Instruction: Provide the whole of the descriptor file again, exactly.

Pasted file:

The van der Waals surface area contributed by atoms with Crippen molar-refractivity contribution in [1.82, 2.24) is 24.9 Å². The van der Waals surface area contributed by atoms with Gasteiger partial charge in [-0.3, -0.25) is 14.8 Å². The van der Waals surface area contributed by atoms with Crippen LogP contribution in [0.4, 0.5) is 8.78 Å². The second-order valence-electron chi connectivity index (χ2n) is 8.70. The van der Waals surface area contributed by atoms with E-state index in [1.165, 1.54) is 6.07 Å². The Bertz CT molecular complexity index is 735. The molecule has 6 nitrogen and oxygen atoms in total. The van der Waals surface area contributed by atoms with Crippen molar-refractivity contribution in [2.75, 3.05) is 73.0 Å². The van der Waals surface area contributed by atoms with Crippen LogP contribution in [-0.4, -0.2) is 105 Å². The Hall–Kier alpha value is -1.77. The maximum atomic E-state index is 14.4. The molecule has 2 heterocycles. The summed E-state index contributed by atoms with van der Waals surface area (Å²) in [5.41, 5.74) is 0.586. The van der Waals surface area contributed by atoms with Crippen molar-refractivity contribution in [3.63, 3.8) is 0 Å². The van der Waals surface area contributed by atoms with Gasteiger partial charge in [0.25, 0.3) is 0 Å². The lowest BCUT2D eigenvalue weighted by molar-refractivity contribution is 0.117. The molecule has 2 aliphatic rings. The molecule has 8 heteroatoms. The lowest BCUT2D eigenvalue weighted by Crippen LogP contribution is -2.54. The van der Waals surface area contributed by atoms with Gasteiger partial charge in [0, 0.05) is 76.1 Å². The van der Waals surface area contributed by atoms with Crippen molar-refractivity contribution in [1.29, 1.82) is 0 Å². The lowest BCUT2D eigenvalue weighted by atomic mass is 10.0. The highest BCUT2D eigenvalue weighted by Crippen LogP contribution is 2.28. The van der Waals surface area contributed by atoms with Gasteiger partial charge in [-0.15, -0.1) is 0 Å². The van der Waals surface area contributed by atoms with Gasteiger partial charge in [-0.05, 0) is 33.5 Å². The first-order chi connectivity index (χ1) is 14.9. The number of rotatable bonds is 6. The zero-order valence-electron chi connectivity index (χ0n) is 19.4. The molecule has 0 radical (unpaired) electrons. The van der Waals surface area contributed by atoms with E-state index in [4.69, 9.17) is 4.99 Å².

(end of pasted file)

The van der Waals surface area contributed by atoms with Crippen molar-refractivity contribution in [1.82, 2.24) is 24.9 Å². The van der Waals surface area contributed by atoms with Gasteiger partial charge in [-0.3, -0.25) is 14.8 Å². The van der Waals surface area contributed by atoms with Crippen LogP contribution in [0.4, 0.5) is 8.78 Å². The second-order valence-electron chi connectivity index (χ2n) is 8.70. The van der Waals surface area contributed by atoms with E-state index in [1.165, 1.54) is 6.07 Å². The Bertz CT molecular complexity index is 735. The molecule has 6 nitrogen and oxygen atoms in total. The van der Waals surface area contributed by atoms with Crippen molar-refractivity contribution in [2.75, 3.05) is 73.0 Å². The van der Waals surface area contributed by atoms with Crippen LogP contribution in [-0.4, -0.2) is 105 Å². The Hall–Kier alpha value is -1.77. The maximum atomic E-state index is 14.4. The molecule has 2 heterocycles. The summed E-state index contributed by atoms with van der Waals surface area (Å²) in [5.41, 5.74) is 0.586. The van der Waals surface area contributed by atoms with Crippen molar-refractivity contribution in [3.63, 3.8) is 0 Å². The van der Waals surface area contributed by atoms with Gasteiger partial charge in [0.25, 0.3) is 0 Å². The lowest BCUT2D eigenvalue weighted by molar-refractivity contribution is 0.117. The molecule has 2 aliphatic rings. The molecule has 8 heteroatoms. The lowest BCUT2D eigenvalue weighted by Crippen LogP contribution is -2.54. The van der Waals surface area contributed by atoms with Gasteiger partial charge in [0, 0.05) is 76.1 Å². The van der Waals surface area contributed by atoms with Crippen molar-refractivity contribution in [1.29, 1.82) is 0 Å². The lowest BCUT2D eigenvalue weighted by atomic mass is 10.0. The highest BCUT2D eigenvalue weighted by Crippen LogP contribution is 2.28. The van der Waals surface area contributed by atoms with Gasteiger partial charge in [-0.15, -0.1) is 0 Å². The van der Waals surface area contributed by atoms with Gasteiger partial charge in [-0.05, 0) is 33.5 Å². The first-order chi connectivity index (χ1) is 14.9. The number of rotatable bonds is 6. The zero-order valence-electron chi connectivity index (χ0n) is 19.4. The molecule has 0 radical (unpaired) electrons. The van der Waals surface area contributed by atoms with E-state index in [4.69, 9.17) is 4.99 Å².